This question already has an answer here:

I have recently watched a video by "Undefined Behavior", explaining countable and uncountable infinities, and showing why uncountable infinity is larger than countable infinity. He then stated that a question had been asked if there is some infinity that's in-between the two (larger than countable, but smaller than uncountable), and that it has been proven that this question in unsolvable. However, he did not mention any name of the theorem proving this, and also did not show any proof. What is the proof that this problem is unsolvable?


marked as duplicate by Andrés E. Caicedo, Chappers, hardmath, user223391, max_zorn Jul 11 '18 at 2:06

This question has been asked before and already has an answer. If those answers do not fully address your question, please ask a new question.

  • $\begingroup$ In short, by our definition of sets, it is impossible to construct a set that has the cardinality strictly between $\mathbb N$ and $\mathbb R$. $\endgroup$ – JungHwan Min Jul 10 '18 at 22:13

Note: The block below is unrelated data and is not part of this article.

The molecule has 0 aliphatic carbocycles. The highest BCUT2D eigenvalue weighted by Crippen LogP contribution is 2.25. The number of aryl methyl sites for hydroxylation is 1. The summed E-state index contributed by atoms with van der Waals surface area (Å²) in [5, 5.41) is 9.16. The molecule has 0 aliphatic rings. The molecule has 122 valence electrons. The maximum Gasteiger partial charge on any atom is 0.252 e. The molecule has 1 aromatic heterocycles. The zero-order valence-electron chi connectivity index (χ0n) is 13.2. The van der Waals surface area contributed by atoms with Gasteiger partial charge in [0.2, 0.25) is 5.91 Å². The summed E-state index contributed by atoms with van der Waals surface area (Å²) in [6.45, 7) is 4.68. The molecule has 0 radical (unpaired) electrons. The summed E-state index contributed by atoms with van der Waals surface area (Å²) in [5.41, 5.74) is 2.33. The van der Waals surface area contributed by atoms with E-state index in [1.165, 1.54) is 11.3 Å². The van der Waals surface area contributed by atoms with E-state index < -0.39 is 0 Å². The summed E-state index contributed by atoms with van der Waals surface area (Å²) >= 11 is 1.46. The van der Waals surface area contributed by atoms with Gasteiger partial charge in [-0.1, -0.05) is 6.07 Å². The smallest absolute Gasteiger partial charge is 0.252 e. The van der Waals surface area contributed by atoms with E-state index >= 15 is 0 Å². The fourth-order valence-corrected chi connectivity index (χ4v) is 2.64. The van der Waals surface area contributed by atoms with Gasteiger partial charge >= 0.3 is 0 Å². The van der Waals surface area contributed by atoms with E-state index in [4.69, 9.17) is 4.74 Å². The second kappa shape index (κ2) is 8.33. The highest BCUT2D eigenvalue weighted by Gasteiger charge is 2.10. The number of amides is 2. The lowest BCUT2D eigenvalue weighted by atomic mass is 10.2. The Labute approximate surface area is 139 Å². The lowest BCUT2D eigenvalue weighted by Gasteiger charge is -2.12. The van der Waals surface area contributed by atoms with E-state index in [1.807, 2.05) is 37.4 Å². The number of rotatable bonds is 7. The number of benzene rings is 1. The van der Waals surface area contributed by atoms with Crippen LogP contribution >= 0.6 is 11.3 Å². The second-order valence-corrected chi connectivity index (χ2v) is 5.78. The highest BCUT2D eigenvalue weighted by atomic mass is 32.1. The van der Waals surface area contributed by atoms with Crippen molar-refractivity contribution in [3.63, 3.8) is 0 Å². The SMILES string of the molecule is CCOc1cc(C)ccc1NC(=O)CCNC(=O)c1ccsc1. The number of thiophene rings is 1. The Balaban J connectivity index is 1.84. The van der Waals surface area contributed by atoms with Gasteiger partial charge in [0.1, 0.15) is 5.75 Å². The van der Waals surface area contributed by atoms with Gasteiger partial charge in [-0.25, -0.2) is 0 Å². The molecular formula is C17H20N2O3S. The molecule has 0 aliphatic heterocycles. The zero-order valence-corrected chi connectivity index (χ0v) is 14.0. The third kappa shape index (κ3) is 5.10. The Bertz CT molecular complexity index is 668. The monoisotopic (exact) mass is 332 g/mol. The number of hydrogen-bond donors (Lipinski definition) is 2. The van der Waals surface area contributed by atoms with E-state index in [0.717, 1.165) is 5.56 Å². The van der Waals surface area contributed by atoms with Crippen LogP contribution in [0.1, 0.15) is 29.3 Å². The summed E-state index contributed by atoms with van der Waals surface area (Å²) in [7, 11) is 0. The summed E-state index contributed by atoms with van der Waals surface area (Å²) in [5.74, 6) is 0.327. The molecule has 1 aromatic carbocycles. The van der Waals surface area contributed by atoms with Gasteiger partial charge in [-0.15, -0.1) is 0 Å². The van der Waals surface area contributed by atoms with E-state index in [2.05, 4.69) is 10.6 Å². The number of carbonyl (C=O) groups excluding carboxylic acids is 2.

• 1
    $\begingroup$ Your question is not precisely stated. The cardinal number of every countable infinity is $\aleph_0$. The next large cardinal is $\aleph_1$ and it is uncountable. There is no cardinal between them. What is unprovable in standard $ZFC$ is whether the cardinal corresponding to the reals is $\aleph_1$. If the cardinal corresponding to the reals is larger than $\aleph_1$, there is an infinity between the naturals and the reals. All the cardinals greater than $\aleph_0$ are uncountable. $\endgroup$ – Ross Millikan Jul 10 '18 at 22:23
  • 2
    $\begingroup$ @JungHwanMin, I think it is misleading to say "by our definition of sets, it is impossible...", since that is exactly about the continuum hypothesis. One may argue that the independence of CH is an indication that we cannot "construct" (?) any such set, but in my amateur perception of the state of things it is maybe not so clear that that's the meaning. $\endgroup$ – paul garrett Jul 10 '18 at 22:28
  • 1
    $\begingroup$ @JungHwanMin It is impossible (using ZFC) to construct such a set and prove its cardinality is strictly between $\aleph_0$ and $\mathfrak c$. There could be sets we can construct but not compare their cardinalities to $\aleph_0$ or $\mathfrak c$. $\endgroup$ – Robert Israel Jul 10 '18 at 23:04
  • $\begingroup$ @RobertIsrael Indeed, I should have made that more clear. $\endgroup$ – JungHwan Min Jul 10 '18 at 23:06

That person was talking about the continuum hyphothesis. It was proved (by Kurt Gödel and Paul Cohen) that, assuming that set theory is consistent, neither the continuum hyphothesis nor its negation can be proved from the standard set theory axioms (the Zermelo-Fraenkel axioms).


Not the answer you're looking for? Browse other questions tagged or ask your own question.